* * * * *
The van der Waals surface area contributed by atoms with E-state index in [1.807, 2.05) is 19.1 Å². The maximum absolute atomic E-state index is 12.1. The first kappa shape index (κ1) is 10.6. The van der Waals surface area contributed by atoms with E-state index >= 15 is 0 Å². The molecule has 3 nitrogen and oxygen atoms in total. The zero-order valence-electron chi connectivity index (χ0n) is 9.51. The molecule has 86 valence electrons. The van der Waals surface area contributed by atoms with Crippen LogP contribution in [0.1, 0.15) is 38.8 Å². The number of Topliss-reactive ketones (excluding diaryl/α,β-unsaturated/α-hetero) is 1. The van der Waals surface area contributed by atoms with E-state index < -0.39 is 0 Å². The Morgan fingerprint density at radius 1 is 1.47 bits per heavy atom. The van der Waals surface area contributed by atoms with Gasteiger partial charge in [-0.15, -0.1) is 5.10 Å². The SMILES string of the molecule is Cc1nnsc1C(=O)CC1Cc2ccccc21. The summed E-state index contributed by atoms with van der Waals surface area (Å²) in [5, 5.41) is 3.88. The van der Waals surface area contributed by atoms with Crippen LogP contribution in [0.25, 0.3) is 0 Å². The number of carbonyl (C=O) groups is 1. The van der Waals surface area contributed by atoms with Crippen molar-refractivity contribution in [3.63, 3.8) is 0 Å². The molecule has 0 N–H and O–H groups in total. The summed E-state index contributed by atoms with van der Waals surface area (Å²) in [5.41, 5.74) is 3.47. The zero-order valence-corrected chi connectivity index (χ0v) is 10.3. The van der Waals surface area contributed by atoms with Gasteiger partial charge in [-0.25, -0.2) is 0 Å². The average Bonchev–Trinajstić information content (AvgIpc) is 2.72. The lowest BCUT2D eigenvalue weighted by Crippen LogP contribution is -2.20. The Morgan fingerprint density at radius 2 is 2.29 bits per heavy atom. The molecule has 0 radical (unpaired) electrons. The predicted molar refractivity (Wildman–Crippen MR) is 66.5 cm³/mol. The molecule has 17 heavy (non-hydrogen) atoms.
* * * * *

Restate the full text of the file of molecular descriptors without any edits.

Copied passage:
The van der Waals surface area contributed by atoms with E-state index in [1.807, 2.05) is 19.1 Å². The maximum absolute atomic E-state index is 12.1. The first kappa shape index (κ1) is 10.6. The van der Waals surface area contributed by atoms with E-state index >= 15 is 0 Å². The molecule has 3 nitrogen and oxygen atoms in total. The zero-order valence-electron chi connectivity index (χ0n) is 9.51. The molecule has 86 valence electrons. The van der Waals surface area contributed by atoms with Crippen LogP contribution in [0.1, 0.15) is 38.8 Å². The number of Topliss-reactive ketones (excluding diaryl/α,β-unsaturated/α-hetero) is 1. The van der Waals surface area contributed by atoms with E-state index < -0.39 is 0 Å². The Morgan fingerprint density at radius 1 is 1.47 bits per heavy atom. The van der Waals surface area contributed by atoms with Gasteiger partial charge in [-0.15, -0.1) is 5.10 Å². The SMILES string of the molecule is Cc1nnsc1C(=O)CC1Cc2ccccc21. The summed E-state index contributed by atoms with van der Waals surface area (Å²) in [5, 5.41) is 3.88. The van der Waals surface area contributed by atoms with Crippen LogP contribution in [0.25, 0.3) is 0 Å². The number of carbonyl (C=O) groups is 1. The van der Waals surface area contributed by atoms with Crippen molar-refractivity contribution in [3.63, 3.8) is 0 Å². The molecule has 0 N–H and O–H groups in total. The summed E-state index contributed by atoms with van der Waals surface area (Å²) in [5.41, 5.74) is 3.47. The zero-order valence-corrected chi connectivity index (χ0v) is 10.3. The van der Waals surface area contributed by atoms with Gasteiger partial charge in [-0.25, -0.2) is 0 Å². The average Bonchev–Trinajstić information content (AvgIpc) is 2.72. The lowest BCUT2D eigenvalue weighted by Crippen LogP contribution is -2.20. The Morgan fingerprint density at radius 2 is 2.29 bits per heavy atom. The molecule has 0 radical (unpaired) electrons. The predicted molar refractivity (Wildman–Crippen MR) is 66.5 cm³/mol. The molecule has 17 heavy (non-hydrogen) atoms.